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Triangular fibrocartilage complex (TFCC) injuries of the wrist affect the little finger side of the wrist. Mild injuries of the triangular fibrocartilage complex may be referred to as a wrist sprain. The soft tissues work together to stabilize the very mobile wrist joint. Disruption of this area through injury or degeneration can cause more than just a wrist sprain. A TFCC injury can be a very disabling wrist condition.


How does the wrist joint work?

The wrist is actually a collection of many bones and joints. It is probably the most complex of all the joints in the body. There are 15 bones that form connections from the end of the forearm to the hand. The wrist itself contains eight small bones, called carpal bones. These bones are grouped in two rows across the wrist. The proximal row is where the wrist creases when you bend it. The second row of carpal bones, called the distal row, meets the proximal row a little further toward the fingers.
TFCC Injury
The proximal row of carpal bones connects the two bones of the forearm, the radius and the ulna, to the bones of the hand. On the ulnar side of the wrist, the end of the ulna bone of the forearm moves with two carpal bones, the lunate and the triquetrum.

The TFCC suspends the ends of the radius and ulna bones over the wrist. It is triangular in shape and made up of several ligaments and cartilage. The TFCC makes it possible for the wrist to move in six different directions (bending, straightening, twisting, side-to-side).

There is a small cartilage pad called the articular disc in the center of the complex that cushions this part of the wrist joint.


Why do I have this condition?

The triangular fibrocartilage complex (TFCC) stabilizes the wrist at the distal radioulnar joint. It also acts as a focal point for force transmitted across the wrist to the ulnar side. Traumatic injury or a fall onto an outstretched hand is the most common mechanism of injury. The hand is usually in a pronated or palm down position. Tearing or rupture of the TFCC occurs when there is enough force through the ulnar side of the hyperextended wrist to overcome the tensile strength of this structure.
High-demand athletes such as tennis players or gymnasts (including children and teens) are at greatest risk for TFCC injuries. TFCC injuries in children and adolescents occur more often after an ulnar styloid fracture that doesn’t heal. Power drill injuries can also cause triangular fibrocartilage complex rupture when the drill binds and the wrist rotates instead of the drill bit.TFCC tears can also occur with degenerative changes. Repetitive pronation (palm down position) and gripping with load or force through the wrist are risk factors for tissue degeneration. Degenerative changes in the TFCC structure also increase in frequency and severity as we get older. Thinning soft tissue structures can result in a TFCC tear with minor force or minimal trauma.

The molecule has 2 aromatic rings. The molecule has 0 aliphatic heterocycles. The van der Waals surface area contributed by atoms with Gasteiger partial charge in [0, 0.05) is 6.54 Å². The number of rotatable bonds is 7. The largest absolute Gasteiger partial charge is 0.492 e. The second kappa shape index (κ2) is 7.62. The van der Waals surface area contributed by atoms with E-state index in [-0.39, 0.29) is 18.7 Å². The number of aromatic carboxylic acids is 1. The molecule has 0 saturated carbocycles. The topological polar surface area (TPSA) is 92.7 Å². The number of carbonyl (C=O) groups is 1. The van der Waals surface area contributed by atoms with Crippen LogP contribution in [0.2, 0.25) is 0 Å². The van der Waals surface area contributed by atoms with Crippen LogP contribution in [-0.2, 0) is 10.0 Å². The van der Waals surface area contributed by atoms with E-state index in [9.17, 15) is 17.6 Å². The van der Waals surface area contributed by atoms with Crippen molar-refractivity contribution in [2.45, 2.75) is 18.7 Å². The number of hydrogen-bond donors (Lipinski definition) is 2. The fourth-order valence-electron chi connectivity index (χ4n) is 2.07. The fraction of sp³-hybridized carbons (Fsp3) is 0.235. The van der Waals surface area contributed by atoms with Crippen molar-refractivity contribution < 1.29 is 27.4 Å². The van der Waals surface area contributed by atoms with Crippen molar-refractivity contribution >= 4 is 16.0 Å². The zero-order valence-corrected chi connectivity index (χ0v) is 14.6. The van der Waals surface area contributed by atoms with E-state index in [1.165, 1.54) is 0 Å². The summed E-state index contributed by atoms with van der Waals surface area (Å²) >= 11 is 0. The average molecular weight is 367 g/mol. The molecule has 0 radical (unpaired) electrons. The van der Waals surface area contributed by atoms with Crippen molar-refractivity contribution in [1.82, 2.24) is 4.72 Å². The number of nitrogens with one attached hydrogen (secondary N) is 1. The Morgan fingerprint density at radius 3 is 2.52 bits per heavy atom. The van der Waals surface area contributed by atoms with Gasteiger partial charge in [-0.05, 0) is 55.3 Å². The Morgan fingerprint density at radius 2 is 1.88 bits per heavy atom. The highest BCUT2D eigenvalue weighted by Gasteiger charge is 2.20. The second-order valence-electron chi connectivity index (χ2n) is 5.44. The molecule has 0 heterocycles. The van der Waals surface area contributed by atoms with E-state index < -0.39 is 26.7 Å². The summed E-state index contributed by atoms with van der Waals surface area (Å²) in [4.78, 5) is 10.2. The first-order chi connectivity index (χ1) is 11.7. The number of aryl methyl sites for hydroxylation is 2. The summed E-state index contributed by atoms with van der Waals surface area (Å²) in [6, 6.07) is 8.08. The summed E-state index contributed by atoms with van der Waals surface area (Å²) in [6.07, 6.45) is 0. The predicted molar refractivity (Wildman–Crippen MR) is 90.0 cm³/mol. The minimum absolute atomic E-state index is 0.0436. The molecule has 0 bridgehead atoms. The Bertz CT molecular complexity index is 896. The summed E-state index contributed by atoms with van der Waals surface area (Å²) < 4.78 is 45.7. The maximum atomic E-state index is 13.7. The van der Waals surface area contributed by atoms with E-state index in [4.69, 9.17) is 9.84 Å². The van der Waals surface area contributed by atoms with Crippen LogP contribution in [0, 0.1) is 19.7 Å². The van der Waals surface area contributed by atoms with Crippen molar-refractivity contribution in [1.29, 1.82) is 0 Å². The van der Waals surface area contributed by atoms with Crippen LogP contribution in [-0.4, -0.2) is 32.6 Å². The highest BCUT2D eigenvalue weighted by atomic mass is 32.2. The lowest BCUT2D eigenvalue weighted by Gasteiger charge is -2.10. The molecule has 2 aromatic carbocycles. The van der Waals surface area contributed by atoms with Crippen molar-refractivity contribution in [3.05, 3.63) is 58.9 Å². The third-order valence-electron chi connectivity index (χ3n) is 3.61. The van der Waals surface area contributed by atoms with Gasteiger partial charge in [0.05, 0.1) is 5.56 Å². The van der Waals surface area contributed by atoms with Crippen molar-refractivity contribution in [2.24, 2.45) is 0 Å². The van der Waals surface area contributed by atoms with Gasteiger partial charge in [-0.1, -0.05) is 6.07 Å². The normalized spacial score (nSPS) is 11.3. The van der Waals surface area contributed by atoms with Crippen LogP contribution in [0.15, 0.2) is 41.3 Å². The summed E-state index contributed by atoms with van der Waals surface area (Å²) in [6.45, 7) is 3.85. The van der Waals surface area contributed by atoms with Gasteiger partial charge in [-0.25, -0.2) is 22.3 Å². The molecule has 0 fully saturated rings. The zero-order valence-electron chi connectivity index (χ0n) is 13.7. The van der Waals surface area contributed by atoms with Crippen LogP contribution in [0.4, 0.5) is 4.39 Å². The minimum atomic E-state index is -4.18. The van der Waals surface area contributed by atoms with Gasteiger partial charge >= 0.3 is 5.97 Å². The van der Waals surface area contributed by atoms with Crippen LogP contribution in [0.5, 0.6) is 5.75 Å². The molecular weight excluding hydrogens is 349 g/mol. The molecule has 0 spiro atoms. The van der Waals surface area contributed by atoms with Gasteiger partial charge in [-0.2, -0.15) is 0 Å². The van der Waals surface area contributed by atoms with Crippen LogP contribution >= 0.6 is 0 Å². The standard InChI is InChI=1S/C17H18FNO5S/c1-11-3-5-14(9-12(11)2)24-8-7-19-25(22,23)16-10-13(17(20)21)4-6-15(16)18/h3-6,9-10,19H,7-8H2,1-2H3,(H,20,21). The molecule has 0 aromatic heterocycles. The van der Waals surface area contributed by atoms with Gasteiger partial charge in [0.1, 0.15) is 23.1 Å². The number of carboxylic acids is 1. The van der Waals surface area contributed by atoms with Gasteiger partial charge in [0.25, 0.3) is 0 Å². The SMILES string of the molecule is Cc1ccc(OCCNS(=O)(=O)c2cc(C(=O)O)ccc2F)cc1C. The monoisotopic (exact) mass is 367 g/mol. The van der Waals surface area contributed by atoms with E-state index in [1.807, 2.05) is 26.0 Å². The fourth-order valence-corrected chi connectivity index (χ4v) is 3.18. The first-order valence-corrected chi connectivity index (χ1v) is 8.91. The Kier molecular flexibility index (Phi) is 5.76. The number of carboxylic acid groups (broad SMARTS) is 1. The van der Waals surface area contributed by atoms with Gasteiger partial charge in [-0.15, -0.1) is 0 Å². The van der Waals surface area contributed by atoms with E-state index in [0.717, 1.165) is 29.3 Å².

What does this condition feel like?

  • Wrist pain along the ulnar (little finger) side is the main symptom. Some patients report diffuse  This means the pain is throughout the entire wrist area. It can’t be pinpointed to one area.
  • The pain is made worse by any activity or position that requires forearm rotation and movement in the ulnar direction. This includes simple activities like turning a doorknob or key in the door, using a can opener, or lifting a heavy pan or gallon of milk with one hand.
  • Other symptoms include swelling; clicking, snapping, or crackling called crepitus; and weakness. Some patients report a feeling of instability – like the wrist is going to give out on them. You may feel as if something is catching inside the joint. There is usually tenderness along the ulnar side of the wrist.
  • If a fracture of the wrist is present along with soft tissue instability, then forearm rotation may be limited. The direction of limitation (palm up or palm down) depends on which direction the ulna dislocates.


How do we identify the problem?

The Osteopath relies on the history (how, when, and what happened), symptoms, and physical examination to make the diagnosis. Tests of joint stability can be conducted. Special tests such as stress testing of the wrist radioulnar and ulnocarpal joints help define specific areas of injury.

An accurate diagnosis and grading of the injury (degree of severity) is important. Usually, the grade is based on how much disruption of the ligament has occurred (minimal, partial, or complete tear). There are two basic grades of triangular fibrocartilage complex injuries. Class 1 is for traumatic injuries. Class 2 is used to label or describe degenerative conditions.

Other tests may be done to provoke the symptoms and test for excess movement. These include overly rotating the forearm in a palm-up position and loading the wrist in a position where the hand is moving away from the thumb.

A new test called the fovea sign applies external pressure to the area of the fovea. The examiner compares the involved wrist with the wrist on the other side. Tenderness and pain during this test is a sign that there is a split- tear injury (down the middle length-wise).

Split tears are more common with lower energy, repetitive torque injuries such as bowling or golf.


What treatment options are available?

  • Soft tissue and special joint mobilisation techniques of the joints helps to restore their range of motion, reduce inflammation and pain.
  • Strengthening exercises for the arm and hand help steady the hand and protect the wrist joint from shock and stress. Strengthening improves joint stability and prevents deformity and/or dislocation.
  • Acupuncture to encourage healing.

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